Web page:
Thinking about Group Clinical Consultation? Here’s What You Should Know
By Kristen Dammer
Let’s face it, for those of us therapists who are solely telehealth, staring at a computer for hours a day can wreak havoc on our overall health. For those of you with private practices, the forestated is also true. Some of you may even be seeing clients in person, but I’m guessing you are lacking peer-to-peer contact.
Maybe you get the occasional small talk by the water cooler, but that alone does not add up to feeling less isolated. Nor are you gaining new perspectives with different clinical interventions or having peer-to-peer emotional support. If you are thinking about group clinical consultation or are already involved in a group consultation, but finding it unsupportive due to solely focusing on case consultations, then maybe it is time for a change.
As both a clinical supervisor and therapist, I’ve been facilitating clinical consultation groups for a few years. I also attend my own consultation group, and in those years, I have found that consultation groups are paramount to my overall health. Here are some ways that clinical consultation groups provide support to therapists:
Finding a clinical consult group, even if it is online, can be beneficial for reducing the feeling of isolation. I know for me, seeing the faces of my fellow peers is instantly uplifting. I feel supported in any topic that I discuss. I find myself and the other therapists in the group have an immediate connection, despite any clinical specialty differences or differences in professional experience.
I remember being so nervous at the first group consultation that I attended, forgetting that I was meeting with a group of mental health professionals that have joined the group for the same reasons that I had: to feel supported. Knowing that you can meet with “your tribe” once a month helps with the loneliness of private practice.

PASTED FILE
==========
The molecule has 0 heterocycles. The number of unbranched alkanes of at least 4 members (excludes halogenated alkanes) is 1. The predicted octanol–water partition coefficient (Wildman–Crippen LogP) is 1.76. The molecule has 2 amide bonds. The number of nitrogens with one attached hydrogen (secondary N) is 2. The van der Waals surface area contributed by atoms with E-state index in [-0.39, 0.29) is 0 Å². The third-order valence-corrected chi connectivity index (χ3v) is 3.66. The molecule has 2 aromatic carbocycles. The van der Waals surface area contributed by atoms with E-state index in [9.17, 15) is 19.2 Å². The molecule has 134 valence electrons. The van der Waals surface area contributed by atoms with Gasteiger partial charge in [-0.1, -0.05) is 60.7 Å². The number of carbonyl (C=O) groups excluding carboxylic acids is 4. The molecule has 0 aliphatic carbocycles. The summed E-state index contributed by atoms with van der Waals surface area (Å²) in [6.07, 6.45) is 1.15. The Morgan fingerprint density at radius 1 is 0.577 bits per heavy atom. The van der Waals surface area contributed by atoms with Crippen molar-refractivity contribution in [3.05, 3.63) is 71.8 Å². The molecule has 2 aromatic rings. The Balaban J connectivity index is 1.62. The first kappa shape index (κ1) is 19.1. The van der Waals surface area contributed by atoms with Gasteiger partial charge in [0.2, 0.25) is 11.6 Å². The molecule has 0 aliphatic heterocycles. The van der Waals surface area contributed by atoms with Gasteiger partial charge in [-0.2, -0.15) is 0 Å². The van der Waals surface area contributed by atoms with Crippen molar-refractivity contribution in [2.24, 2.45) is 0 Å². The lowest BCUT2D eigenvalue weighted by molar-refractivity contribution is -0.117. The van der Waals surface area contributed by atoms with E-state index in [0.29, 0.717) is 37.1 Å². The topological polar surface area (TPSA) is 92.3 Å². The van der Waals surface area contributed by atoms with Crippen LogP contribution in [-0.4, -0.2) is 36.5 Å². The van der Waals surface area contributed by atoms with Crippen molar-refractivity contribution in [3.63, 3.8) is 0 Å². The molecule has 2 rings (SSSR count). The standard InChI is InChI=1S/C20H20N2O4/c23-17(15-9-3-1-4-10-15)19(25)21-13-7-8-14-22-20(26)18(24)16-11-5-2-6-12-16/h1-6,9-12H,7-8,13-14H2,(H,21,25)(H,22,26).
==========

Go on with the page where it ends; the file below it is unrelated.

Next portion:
Gain New Ideas
Consultation groups offer exposure to new ideas to help you feel less stuck. We all have those clients, where you have tried every intervention and EBP (evidence-based practice) tool you know, but you continue to feel like you’re walking through mud. Feeling stuck with a client is a common part of therapy that can lead to feelings of guilt or even shame.
When you’re feeling stuck clinically, talking with a group of peers can be transformative for you and possibly your client. Having peers that you know and trust normalize and validate your experiences, and provide you with possible interventions, is needed when finding a good-fitting consultation group. A group that you belong to can make you feel more secure and confident.
How Others In Your Consultation Group Can Benefit You
After some time getting to know you, your consultation group members might even help you understand any transference or countertransference occurring in session. Group members can also help you celebrate any proud life moments: both professional and personal. Group consultation gives you the opportunity to share openly about your life–those special moments that happen in session, behind closed doors. And, those moments that often go unnoticed and uncelebrated.
If you are a private practice owner, group consultation is a wonderful place to ask questions about your practice stuck points. Maybe you have specific questions about billing, marketing, and disclosures–these types of questions can be answered in group consultation. In terms of case consultation and if you have specific questions about interventions, group members have a vast knowledge base that lends multiple theories and perspectives that they can share with you. They also can help you stay up to date of developments in the field.
Offers Emotional Support